Accountability from the bottom-up: Ghana’s chiefs embrace transparency
“The kingdom is bigger than the most powerful Chief” said the President of the Brong Ahafo Regional House of Chiefs, Osahene Kwaku Aterkyi II, at a meeting to draft and adopt a new charter on natural resources. “As stakeholders in natural resources management,” he added, “it is proper that the chiefs are enlightened on the matter to enable them to contribute their quota in the management of forest and other natural resources”.
Ghana’s chiefs don’t always have a good reputation and some have been accused of secret land sales and stealing royalties. Tradition demands that they are respected, but the public is sceptical that they can be trusted as community representatives in natural resource deals that are critical to everyone’s futures.
When the Centre for Indigenous Knowledge and Organisational Development (CIKOD) first organised meetings with communities on forest and wildlife policy, its field staff documented a pattern of abuse. Farms were regularly destroyed, without compensation, by logging companies to reach timber trees. At the same time, the supposed benefits from revenue-sharing or social agreements consistently failed to materialise.
Today there are real signs of positive change. And the journey here offers valuable lessons on bringing communities and traditional leaders into the conversation about what happens to their forests.
CIKOD’s strategy for change was to start work at the local level, closest to the citizens, and build accountability from the bottom-up. They began with Brong Ahafo Region, where the President of the House of Chiefs was known to be more receptive to the principles of transparency and accountability. Following the community meetings, CIKOD approached the President, Osahene Aterkyi, to raise the idea of a charter to guide the management of natural resources with his sub-chiefs.
It took time to convince the chiefs, who feared the ‘burden of accountability’ and felt that money made from resources should be used primarily for the maintenance of their stools (chiefdoms). Development was the job of the District Assembly, they said. But the CIKOD team was able to appeal to them on their own terms, pointing out that the charter would allow them to engage the District Assembly on how it uses its share of royalties. “Lead by example and see the benefits for all,” said Willie Laate, CIKOD’s project leader.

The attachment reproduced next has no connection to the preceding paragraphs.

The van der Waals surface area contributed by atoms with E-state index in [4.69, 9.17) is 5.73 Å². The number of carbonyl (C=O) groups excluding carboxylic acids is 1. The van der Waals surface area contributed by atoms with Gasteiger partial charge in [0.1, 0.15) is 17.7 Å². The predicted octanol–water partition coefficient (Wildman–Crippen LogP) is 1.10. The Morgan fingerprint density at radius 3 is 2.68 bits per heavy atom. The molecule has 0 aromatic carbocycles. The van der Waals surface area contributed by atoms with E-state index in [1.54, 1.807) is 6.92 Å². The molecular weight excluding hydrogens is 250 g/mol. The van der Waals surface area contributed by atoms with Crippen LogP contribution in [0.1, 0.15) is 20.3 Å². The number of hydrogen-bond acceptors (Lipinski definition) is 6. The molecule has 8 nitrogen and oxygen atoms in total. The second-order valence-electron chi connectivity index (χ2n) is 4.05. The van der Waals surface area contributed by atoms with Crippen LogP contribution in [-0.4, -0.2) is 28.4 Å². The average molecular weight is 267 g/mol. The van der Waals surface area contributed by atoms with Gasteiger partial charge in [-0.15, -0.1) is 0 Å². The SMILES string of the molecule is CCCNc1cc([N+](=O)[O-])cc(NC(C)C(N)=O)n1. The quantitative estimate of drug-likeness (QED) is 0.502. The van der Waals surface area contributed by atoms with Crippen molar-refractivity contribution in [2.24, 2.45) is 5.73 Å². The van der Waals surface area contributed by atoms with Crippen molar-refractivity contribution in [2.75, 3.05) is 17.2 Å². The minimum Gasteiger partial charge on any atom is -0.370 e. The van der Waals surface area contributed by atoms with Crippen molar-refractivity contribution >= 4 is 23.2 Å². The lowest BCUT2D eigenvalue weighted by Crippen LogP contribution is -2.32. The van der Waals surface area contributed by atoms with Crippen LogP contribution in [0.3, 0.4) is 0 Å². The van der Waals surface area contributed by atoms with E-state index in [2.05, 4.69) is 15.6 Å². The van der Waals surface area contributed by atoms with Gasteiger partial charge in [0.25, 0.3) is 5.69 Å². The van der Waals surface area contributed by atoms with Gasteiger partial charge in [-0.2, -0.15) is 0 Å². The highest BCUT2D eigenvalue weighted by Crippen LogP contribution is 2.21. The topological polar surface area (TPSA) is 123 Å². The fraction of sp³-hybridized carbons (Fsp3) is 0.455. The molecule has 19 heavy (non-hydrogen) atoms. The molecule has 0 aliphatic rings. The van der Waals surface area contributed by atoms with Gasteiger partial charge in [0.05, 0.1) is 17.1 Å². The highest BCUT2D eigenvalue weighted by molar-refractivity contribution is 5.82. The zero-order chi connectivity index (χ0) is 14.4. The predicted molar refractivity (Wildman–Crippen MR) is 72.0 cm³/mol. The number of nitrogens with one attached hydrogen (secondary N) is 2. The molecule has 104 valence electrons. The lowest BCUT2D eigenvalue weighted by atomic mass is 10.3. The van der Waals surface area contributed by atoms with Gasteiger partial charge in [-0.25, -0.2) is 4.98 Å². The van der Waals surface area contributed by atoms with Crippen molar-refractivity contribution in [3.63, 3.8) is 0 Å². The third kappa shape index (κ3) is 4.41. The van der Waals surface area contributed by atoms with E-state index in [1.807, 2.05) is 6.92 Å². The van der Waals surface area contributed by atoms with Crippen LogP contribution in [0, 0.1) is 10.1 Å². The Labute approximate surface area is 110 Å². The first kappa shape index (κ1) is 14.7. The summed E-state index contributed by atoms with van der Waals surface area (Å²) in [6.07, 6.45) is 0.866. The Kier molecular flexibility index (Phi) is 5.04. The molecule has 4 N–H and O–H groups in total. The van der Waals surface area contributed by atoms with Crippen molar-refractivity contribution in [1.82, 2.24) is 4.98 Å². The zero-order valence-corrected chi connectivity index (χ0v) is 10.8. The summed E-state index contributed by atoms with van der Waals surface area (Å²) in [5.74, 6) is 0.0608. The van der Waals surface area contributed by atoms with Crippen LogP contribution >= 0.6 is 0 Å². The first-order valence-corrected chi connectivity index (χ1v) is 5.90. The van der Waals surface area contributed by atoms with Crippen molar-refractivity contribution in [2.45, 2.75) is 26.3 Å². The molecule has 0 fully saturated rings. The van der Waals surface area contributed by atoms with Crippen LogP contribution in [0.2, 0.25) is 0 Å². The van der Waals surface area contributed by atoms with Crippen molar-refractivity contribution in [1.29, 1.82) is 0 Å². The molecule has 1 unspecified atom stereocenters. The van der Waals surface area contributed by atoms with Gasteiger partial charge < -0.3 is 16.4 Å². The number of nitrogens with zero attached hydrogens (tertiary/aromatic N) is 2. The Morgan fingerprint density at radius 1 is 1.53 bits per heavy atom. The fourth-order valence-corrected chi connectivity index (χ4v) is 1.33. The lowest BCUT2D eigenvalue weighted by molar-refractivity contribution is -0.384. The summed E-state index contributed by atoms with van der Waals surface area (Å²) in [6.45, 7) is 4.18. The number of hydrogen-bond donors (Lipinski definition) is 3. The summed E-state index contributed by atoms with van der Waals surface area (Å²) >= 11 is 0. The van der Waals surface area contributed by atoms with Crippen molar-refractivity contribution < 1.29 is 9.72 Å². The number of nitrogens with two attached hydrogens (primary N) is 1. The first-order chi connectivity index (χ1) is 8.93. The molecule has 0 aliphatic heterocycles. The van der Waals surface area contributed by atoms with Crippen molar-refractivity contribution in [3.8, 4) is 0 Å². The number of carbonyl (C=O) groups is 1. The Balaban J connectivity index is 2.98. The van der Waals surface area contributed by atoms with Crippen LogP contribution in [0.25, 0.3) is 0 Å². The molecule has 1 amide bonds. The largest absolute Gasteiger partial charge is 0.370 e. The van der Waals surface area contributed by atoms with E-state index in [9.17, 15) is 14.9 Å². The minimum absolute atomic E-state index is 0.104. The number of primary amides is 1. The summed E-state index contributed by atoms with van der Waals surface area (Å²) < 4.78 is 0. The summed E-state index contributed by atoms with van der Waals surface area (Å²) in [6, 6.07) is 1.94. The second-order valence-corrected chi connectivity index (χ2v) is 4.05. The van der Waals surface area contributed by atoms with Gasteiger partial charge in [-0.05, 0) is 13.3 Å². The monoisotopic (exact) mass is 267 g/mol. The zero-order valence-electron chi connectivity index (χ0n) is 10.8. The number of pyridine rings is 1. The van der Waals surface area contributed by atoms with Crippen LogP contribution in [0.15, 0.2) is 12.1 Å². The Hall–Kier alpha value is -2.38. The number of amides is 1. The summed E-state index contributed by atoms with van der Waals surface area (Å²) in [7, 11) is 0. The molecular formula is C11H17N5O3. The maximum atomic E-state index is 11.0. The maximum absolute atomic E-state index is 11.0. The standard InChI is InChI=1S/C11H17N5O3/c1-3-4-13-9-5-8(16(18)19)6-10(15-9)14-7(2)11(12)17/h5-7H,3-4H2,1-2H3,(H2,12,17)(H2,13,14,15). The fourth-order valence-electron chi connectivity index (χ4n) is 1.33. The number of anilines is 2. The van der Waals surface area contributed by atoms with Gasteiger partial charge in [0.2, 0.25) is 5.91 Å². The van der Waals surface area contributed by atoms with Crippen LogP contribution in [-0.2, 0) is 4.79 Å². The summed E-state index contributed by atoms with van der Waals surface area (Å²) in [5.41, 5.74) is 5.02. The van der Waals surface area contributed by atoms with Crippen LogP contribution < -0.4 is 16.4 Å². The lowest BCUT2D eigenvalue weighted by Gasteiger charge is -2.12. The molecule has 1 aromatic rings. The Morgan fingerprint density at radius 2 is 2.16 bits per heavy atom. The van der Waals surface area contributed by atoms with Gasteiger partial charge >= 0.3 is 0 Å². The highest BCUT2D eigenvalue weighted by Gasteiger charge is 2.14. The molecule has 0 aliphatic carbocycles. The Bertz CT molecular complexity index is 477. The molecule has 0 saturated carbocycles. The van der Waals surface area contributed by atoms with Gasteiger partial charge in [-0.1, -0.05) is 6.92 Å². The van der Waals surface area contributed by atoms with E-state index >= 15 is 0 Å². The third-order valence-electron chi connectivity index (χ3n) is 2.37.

The draft ‘Charter on Management of our Natural and Socio Cultural Resources’ was based on a combination of traditional and modern natural resource management practices and systems. It was first trialled in Osahene Aterkyi’s own community, and then brought back to a committee of the Regional House of Chiefs for review.
Despite some blocking efforts, a majority of the 49 chiefs in the region understood the use they could make of such a charter and were supportive. It was tabled for approval in September 2012, and became the first document of its kind in Ghana.
The charter, whose stated goal is to “contribute to development through transparent and accountable management practices” means data on royalties received and spent is systematically recorded and made public. It means communities get a share of the benefits, and it clarifies processes for acquiring land or giving consent to logging companies. “The charter also has an important gender aspect,” says Nana Afua Gyamfua Kessie II, the leading Queen Mother of the Region. “Queen Mothers are supposed to get a third of the royalties received by the chiefs, and the transparency introduced by the charter will ensure this happens.”
According to Osahene Aterkyi, the charter is the first step in their quest to demonstrate that traditional authorities can meet the needs of present and future generations.
The House of Chiefs can now hold the District Assemblies and other stakeholders to account for the revenue that they receive from government in exchange for natural resources. This will enable the traditional authorities to improve public perceptions and rebuild trust between citizens and their authorities. “This is a new thing in the traditional system, explains Nana Afua Gymafua Kessie II. The structures were there but it is crucial to properly and transparently document things”.
This progress has generated a lot of interest in Ghana. The Forestry Commission and the media have used the example to show that chiefs can also be accountable, and that accountability can be reinforced at the local level. None of this would have been possible without CIKOD’s community work reaching out to traditional authorities, fostering cooperation and pointing to the mutual benefits of transparency.